Home Albuquerque Press Releases 2011 The RCFL Program Opens New Laboratory in New Mexico

The RCFL Program Opens New Laboratory in New Mexico

FBI Albuquerque December 06, 2011
  • Public Affairs Specialist Frank Fisher (505) 889-1438

The New Mexico Regional Computer Forensics Laboratory (NMRCFL) officially opened on the grounds of the University of New Mexico in Albuquerque today—the second RCFL physically located on a university campus, and the 16th such facility in the FBI’s national network of full-service digital forensics laboratories and training centers.

RCFLs provide objective digital forensics expertise and services to law enforcement and are devoted to the examination of digital evidence in support of federal, state, and local criminal and national security investigations. FBI Director Robert S. Mueller, III selected the Albuquerque Division in 2008 because the local law enforcement community demonstrated wide support for an RCFL and had a large pool of qualified personnel to staff the facility. The NMRCFL will be staffed with personnel from the FBI’s Albuquerque Division, the Albuquerque Police Department, the Bernalillo County Sheriff’s Office, New Mexico State Police, and the University of New Mexico.

Since 2009, the NMRCFL staff—using temporary workspace in the FBI’s Albuquerque Division during the laboratory’s construction—received 838 requests for service from area law enforcement and conducted 842 digital forensics examinations. The NMRCFL’s top five customer requests by crime classification are cyber crime (45 percent), violent crime (25 percent), white-collar crime (24 percent), computer intrusions (6 percent), and counterintelligence (2 percent).

Louis E. Grever, executive assistant director of the FBI’s Science and Technology Branch, which oversees the RCFL program, said, “With nearly every criminal investigation now involving some form of digital evidence, there is great need for highly skilled digital forensics examiners. With this flagship facility, and a shared commitment to providing the highest quality digital forensics to law enforcement, we will aggressively apply high technology to solve crimes and keep our communities safe.”

Louis E. Grever, executive assistant director of the FBI’s Science and Technology Branch, addressing press conference in Albuquerque regarding the official opening of the New Mexico Regional Computer Forensics Laboratory.
Louis E. Grever, executive assistant director of the FBI’s Science and Technology Branch (left), addresses press conference in Albuquerque regarding the official opening of the New Mexico Regional Computer Forensics Laboratory as forensic examiners look on.

“Digital evidence is one of the biggest challenges facing law enforcement in the 21st century,” said New Mexico State Police Chief Robert Shilling. “We are finding that even during what once was considered simple and routine investigations, digital evidence can make or break the case. The RCFL is a needed and welcomed resource to New Mexico law enforcement, and to the region, and we’re extremely proud to be involved in the lab.”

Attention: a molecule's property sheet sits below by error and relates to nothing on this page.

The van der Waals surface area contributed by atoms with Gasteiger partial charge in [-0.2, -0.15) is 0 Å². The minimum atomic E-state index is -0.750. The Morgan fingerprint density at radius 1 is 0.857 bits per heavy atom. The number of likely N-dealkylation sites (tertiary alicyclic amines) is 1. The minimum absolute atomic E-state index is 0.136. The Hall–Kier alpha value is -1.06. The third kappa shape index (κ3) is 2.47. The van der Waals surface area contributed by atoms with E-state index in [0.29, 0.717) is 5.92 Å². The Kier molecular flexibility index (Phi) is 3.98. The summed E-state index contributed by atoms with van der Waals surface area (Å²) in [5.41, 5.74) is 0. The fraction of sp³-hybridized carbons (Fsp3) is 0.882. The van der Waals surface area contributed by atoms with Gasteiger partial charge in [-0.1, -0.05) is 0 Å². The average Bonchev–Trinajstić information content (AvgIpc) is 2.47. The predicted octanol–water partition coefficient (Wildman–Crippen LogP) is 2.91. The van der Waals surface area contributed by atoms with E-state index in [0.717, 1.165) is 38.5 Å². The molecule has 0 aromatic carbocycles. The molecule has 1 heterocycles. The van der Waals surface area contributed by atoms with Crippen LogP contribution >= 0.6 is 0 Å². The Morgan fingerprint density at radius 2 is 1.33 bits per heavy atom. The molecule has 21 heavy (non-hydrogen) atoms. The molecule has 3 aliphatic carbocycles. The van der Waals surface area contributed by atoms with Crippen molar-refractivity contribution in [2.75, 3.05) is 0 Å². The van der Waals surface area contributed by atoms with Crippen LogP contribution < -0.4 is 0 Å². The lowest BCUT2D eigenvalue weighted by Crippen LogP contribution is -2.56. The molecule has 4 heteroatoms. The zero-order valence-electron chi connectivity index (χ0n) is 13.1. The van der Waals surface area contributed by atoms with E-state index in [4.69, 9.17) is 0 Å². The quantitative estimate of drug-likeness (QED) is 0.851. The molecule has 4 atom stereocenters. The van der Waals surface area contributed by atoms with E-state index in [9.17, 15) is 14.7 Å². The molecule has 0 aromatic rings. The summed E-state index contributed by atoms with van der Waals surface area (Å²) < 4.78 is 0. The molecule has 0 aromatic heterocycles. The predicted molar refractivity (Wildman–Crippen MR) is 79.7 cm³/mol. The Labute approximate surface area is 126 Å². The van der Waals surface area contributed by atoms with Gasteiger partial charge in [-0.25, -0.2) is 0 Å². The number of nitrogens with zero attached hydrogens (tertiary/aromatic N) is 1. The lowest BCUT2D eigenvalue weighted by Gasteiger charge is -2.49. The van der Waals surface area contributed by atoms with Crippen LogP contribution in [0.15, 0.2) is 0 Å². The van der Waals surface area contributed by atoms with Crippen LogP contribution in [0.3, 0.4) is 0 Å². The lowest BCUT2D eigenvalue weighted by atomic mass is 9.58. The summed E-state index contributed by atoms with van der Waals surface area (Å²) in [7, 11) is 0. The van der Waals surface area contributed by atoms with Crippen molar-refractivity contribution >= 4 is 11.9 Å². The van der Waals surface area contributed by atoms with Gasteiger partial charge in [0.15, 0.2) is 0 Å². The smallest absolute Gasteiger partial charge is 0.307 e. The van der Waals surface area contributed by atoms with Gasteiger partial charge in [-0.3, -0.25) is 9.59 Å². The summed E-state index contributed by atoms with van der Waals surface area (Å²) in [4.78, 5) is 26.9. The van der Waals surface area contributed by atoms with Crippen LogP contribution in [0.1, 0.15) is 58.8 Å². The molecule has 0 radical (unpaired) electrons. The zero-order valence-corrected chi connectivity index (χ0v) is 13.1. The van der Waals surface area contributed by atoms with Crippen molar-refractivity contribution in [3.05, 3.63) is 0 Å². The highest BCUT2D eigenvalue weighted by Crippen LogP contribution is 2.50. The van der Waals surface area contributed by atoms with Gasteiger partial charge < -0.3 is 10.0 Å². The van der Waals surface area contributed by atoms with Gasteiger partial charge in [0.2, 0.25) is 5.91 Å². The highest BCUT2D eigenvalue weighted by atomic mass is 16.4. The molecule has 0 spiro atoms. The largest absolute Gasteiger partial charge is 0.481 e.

Since the RCFL program began in 1999, the demand for its services has grown exponentially. In addition to providing digital forensics expertise, the NMRCFL will train local law enforcement in various digital forensics techniques in its state-of-the art classroom. The laboratory also features a cell phone investigative kiosk that law enforcement may use to examine mobile phones and other handheld devices, along with a loose media kiosk to review evidentiary data on USB devices, CD/DVDs, etc. These self-serve resources are proven to enhance law enforcement’s ability to lawfully extract digital evidence quickly and efficiently.

“The Albuquerque Police Department is proud to have been one of the initial partners with the FBI starting with the application process through the actual construction and completion of the RCFL,” Police Chief Ray Schultz said. “APD recognizes the value and importance of having our own RCFL and has committed two full-time detectives and dedicated them to the lab. The RCFL will be able to assist law enforcement throughout the region in collecting and analyzing electronic evidence. This is a very valuable tool for successful prosecution of cases.”

“UNM is one of only two universities in the nation to be directly affiliated with an RCFL,” said Alessandro Seazzu, director of the University of New Mexico Center for Information Assurance Research and Education. “We believe this partnership will afford our students, faculty and staff unparalleled opportunities for learning and collaboration. We look forward to supporting and forwarding the RCFL mission through innovative research and diverse educational opportunities and are grateful to the Anderson School of Management and Dean Douglas Brown for leading this effort at UNM.”

“The Bernalillo County Sheriff’s Department stands ready to join the NMRCFL as we move criminal investigation toward the digital age,” Sheriff Dan Houston said. “We see an increasing need to have resources available that will allow the investigation of electronic and digital evidence and we are proud to be part of this effort.”

The NMRCFL’s services are available to every law enforcement agency with jurisdiction in New Mexico. To learn about the NMRCFL, log onto www.nmrcfl.org. For more information about the RCFL Program, visit www.rcfl.gov.